Robert Frost spent his last years as the good gray poet, his face a map of rocky New England. The favorite poet of a president, Frost had an unassailable reputation. But his best poems had been written years before when he was self-exiled in England, broke and despairing. Many of his later poems are no more than self-parody. He lived long enough to enjoy his fame, but he didn’t wear the mantle of success graciously, seducing his assistant’s wife and alienating his son who committed suicide. After Frost’s death, his cuckolded assistant wrote a bitter biography. Today, Frost has become an emblem for the abuse of privilege — although the well-carpentered poems of his first two books have held up admirably.
Other poets grow into their voices late in life. Yeats managed to shed his vanity and pretension to write the cold clear verse of his last years, and Stevens matured into clarity as well. But Marianne Moore kept carving away her precise verse until treatises became single statements, editing herself into oblivion. Eliot (Tom to his friends but we readers are not his friends, rather mute listeners to his elegant but portentous dialogues with himself) may have gotten it right: once the muse has left the building, stop writing verse. Instead turn to the less intense disciplines of writing plays and criticism and enjoy what passes for enjoyment, old age being what it is.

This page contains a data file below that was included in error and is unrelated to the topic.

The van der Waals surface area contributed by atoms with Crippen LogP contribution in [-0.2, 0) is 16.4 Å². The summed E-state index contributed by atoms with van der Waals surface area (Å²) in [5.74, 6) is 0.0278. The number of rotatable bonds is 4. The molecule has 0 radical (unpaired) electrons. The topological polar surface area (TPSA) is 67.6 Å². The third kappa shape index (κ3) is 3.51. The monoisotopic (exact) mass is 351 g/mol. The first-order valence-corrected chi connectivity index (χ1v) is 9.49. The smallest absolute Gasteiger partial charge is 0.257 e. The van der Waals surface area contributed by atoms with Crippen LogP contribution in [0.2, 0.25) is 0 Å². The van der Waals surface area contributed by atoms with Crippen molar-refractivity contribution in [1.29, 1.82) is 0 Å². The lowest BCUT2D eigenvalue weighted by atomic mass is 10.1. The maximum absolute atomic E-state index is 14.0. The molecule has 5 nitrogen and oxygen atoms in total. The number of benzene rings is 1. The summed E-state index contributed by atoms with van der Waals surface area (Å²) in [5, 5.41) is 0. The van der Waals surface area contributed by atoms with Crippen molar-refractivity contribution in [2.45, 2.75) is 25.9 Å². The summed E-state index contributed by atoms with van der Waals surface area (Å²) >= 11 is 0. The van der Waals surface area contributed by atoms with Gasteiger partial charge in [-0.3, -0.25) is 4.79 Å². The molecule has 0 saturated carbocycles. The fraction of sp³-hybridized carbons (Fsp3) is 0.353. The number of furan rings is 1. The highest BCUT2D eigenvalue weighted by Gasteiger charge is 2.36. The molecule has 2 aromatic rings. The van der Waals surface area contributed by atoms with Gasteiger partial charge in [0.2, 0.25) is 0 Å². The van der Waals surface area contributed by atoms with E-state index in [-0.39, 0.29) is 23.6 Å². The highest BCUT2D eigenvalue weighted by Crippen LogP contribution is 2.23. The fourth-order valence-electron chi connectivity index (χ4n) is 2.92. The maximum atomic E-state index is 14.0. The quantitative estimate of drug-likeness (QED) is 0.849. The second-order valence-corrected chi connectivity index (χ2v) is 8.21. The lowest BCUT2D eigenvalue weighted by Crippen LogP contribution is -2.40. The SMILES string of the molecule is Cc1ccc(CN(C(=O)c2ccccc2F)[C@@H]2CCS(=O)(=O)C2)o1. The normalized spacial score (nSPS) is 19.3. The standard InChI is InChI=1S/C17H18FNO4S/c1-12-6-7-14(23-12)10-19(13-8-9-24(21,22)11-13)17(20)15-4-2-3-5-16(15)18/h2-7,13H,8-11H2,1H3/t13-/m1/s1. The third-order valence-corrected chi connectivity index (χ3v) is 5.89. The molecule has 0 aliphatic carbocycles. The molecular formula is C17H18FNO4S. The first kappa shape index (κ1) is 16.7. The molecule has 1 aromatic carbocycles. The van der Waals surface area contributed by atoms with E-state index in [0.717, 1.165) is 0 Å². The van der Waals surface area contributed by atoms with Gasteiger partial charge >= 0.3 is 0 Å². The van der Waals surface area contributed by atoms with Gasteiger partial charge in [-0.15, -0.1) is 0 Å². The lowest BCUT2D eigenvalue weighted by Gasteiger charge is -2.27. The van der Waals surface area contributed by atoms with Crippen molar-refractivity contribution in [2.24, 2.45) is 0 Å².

But for God’s sake, don’t become old Ezra. After a few brilliant years when he was young, he settled into his affairs with women and his vicious fascism which he confused with patriotism. Too much in love with his own genius to be much good to anyone, his obsession with being original, his ugly prejudices and resentments against Jews, his nuanced critiques of America during the war nearly got him executed for treason. He is not, as a few stalwarts still stubbornly believe, a martyr to free speech but just a cranky old man who was lucky to avoid the noose.